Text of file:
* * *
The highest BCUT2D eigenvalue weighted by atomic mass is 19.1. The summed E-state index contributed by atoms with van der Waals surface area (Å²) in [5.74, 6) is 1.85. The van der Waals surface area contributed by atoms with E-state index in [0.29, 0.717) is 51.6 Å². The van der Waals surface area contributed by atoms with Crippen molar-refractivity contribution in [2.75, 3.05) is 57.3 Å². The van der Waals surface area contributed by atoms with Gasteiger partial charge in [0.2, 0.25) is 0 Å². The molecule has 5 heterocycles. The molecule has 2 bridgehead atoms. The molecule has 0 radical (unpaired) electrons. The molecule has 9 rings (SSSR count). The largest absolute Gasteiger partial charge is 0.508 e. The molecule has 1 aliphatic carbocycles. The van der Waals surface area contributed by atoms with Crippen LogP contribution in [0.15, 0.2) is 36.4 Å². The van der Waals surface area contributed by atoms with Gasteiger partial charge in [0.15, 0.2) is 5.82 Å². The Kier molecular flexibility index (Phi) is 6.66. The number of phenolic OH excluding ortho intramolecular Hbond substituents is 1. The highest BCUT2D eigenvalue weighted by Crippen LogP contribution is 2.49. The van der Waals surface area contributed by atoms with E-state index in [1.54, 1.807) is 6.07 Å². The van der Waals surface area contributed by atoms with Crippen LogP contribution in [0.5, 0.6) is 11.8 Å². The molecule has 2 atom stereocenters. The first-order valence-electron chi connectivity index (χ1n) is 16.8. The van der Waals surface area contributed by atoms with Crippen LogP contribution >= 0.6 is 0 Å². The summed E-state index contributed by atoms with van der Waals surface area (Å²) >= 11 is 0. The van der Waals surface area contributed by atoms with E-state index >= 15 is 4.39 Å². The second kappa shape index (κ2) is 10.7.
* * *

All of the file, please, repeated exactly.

The highest BCUT2D eigenvalue weighted by atomic mass is 19.1. The summed E-state index contributed by atoms with van der Waals surface area (Å²) in [5.74, 6) is 1.85. The van der Waals surface area contributed by atoms with E-state index in [0.29, 0.717) is 51.6 Å². The van der Waals surface area contributed by atoms with Crippen molar-refractivity contribution in [2.75, 3.05) is 57.3 Å². The van der Waals surface area contributed by atoms with Gasteiger partial charge in [0.2, 0.25) is 0 Å². The molecule has 5 heterocycles. The molecule has 2 bridgehead atoms. The molecule has 0 radical (unpaired) electrons. The molecule has 9 rings (SSSR count). The largest absolute Gasteiger partial charge is 0.508 e. The molecule has 1 aliphatic carbocycles. The van der Waals surface area contributed by atoms with Crippen LogP contribution in [0.15, 0.2) is 36.4 Å². The van der Waals surface area contributed by atoms with Gasteiger partial charge in [0.15, 0.2) is 5.82 Å². The Kier molecular flexibility index (Phi) is 6.66. The number of phenolic OH excluding ortho intramolecular Hbond substituents is 1. The highest BCUT2D eigenvalue weighted by Crippen LogP contribution is 2.49. The van der Waals surface area contributed by atoms with E-state index in [1.54, 1.807) is 6.07 Å². The van der Waals surface area contributed by atoms with Crippen LogP contribution in [0.5, 0.6) is 11.8 Å². The molecule has 2 atom stereocenters. The first-order valence-electron chi connectivity index (χ1n) is 16.8. The van der Waals surface area contributed by atoms with Crippen LogP contribution >= 0.6 is 0 Å². The summed E-state index contributed by atoms with van der Waals surface area (Å²) >= 11 is 0. The van der Waals surface area contributed by atoms with E-state index >= 15 is 4.39 Å². The second kappa shape index (κ2) is 10.7.